The first generation of long-baseline laser interferometric detectors of gravitational waves will start collecting data in 2001-2003. We carefully analyse their planned performance and compare it with the expected strengths of astrophysical sources. The scientific importance of the anticipated discovery of various gravitational wave signals and the reliability of theoretical predictions are taken into account in our analysis. We try to be conservative in evaluating both the theoretical uncertainties in the parameters of the source and the prospects of its detection. Upon considering many possible sources, we place our emphasis on (i) inspiraling binaries consisting of stellar mass black holes and (ii) relic gravitational waves. We conclude that inspiraling binary black holes are likely to be detected by the early ground-based interferometers first. We estimate that the first interferometers will see 2-3 events per year from black hole binaries with component masses of 10-15M⊙, with a signal-to-noise ratio of about 3, in a network of detectors consisting of GEO, VIRGO and two LIGOs. It appears that other possible sources, including coalescing neutron stars, are unlikely to be detected by the early instruments. We also argue that relic gravitational waves may be discovered by space-based interferometers in the frequency interval 2 × 10-3-10 -2 Hz, at a signal-to-noise ratio level of about 3.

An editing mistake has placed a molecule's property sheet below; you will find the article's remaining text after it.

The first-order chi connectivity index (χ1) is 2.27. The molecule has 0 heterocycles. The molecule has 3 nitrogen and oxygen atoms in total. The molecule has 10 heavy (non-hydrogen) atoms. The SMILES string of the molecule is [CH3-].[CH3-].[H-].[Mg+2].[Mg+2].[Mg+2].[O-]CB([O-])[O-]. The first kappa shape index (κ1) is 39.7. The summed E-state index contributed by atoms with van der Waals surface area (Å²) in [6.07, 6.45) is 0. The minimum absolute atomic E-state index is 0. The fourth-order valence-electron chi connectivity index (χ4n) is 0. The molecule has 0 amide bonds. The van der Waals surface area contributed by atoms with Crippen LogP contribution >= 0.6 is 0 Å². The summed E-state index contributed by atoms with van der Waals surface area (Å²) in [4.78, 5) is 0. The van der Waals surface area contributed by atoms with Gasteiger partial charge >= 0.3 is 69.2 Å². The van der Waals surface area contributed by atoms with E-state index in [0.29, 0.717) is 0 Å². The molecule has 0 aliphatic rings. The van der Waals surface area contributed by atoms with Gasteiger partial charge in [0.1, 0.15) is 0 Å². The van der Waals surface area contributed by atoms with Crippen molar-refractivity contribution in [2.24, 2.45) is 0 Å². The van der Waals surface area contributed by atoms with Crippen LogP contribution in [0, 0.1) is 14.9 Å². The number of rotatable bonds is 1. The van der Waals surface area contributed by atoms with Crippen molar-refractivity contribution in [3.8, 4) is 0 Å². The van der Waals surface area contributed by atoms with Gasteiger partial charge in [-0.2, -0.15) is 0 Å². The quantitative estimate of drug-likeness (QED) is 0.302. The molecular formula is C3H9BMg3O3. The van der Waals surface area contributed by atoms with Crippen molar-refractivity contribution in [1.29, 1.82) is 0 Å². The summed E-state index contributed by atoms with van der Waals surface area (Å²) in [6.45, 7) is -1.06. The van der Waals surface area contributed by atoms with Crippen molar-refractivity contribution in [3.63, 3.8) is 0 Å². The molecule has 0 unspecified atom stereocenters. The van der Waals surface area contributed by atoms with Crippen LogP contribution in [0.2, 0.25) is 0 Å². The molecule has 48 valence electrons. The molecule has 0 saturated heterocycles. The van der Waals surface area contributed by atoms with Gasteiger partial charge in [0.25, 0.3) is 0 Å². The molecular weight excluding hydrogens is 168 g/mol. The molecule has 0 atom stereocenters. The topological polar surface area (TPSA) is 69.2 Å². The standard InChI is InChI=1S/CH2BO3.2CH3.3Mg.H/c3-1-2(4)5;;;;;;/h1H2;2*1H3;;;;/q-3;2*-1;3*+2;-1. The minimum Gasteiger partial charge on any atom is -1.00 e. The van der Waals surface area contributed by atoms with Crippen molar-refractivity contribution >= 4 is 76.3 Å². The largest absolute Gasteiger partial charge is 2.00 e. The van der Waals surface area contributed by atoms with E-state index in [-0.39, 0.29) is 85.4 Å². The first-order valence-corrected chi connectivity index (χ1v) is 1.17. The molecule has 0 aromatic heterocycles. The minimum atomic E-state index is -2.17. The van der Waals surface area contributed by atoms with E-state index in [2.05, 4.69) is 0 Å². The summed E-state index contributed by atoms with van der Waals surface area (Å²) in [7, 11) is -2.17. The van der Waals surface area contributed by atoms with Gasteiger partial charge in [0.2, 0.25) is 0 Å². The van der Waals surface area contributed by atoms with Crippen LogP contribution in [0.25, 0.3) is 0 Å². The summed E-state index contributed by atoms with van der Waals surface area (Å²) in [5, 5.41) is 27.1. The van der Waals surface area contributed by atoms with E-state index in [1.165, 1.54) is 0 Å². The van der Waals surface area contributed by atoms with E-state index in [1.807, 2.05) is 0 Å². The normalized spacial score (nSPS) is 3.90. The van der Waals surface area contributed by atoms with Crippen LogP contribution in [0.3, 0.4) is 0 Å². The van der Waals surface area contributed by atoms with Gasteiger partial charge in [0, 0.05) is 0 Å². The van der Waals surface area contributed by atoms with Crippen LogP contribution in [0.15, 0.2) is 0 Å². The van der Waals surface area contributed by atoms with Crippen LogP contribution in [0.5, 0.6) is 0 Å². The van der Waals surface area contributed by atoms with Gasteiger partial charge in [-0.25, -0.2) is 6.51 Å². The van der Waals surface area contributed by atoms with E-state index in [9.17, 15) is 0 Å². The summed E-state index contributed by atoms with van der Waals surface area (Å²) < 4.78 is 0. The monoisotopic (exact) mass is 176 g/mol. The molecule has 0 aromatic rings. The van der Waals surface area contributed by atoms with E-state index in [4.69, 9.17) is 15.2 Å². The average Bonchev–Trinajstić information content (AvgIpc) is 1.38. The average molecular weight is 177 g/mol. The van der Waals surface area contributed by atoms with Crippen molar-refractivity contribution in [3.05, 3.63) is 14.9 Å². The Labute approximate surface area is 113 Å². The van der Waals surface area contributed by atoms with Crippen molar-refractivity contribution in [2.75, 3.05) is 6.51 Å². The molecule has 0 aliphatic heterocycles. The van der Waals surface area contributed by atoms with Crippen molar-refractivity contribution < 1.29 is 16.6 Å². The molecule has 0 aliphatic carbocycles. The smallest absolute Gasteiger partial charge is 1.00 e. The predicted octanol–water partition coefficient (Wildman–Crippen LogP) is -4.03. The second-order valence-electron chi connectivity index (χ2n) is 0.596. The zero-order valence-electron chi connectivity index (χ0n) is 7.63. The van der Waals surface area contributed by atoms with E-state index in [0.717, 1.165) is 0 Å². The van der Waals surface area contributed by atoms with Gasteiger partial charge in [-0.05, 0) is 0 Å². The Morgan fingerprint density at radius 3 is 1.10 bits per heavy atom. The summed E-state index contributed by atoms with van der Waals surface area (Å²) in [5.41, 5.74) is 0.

All Science Journal Classification (ASJC) codes
- Physics and Astronomy(all)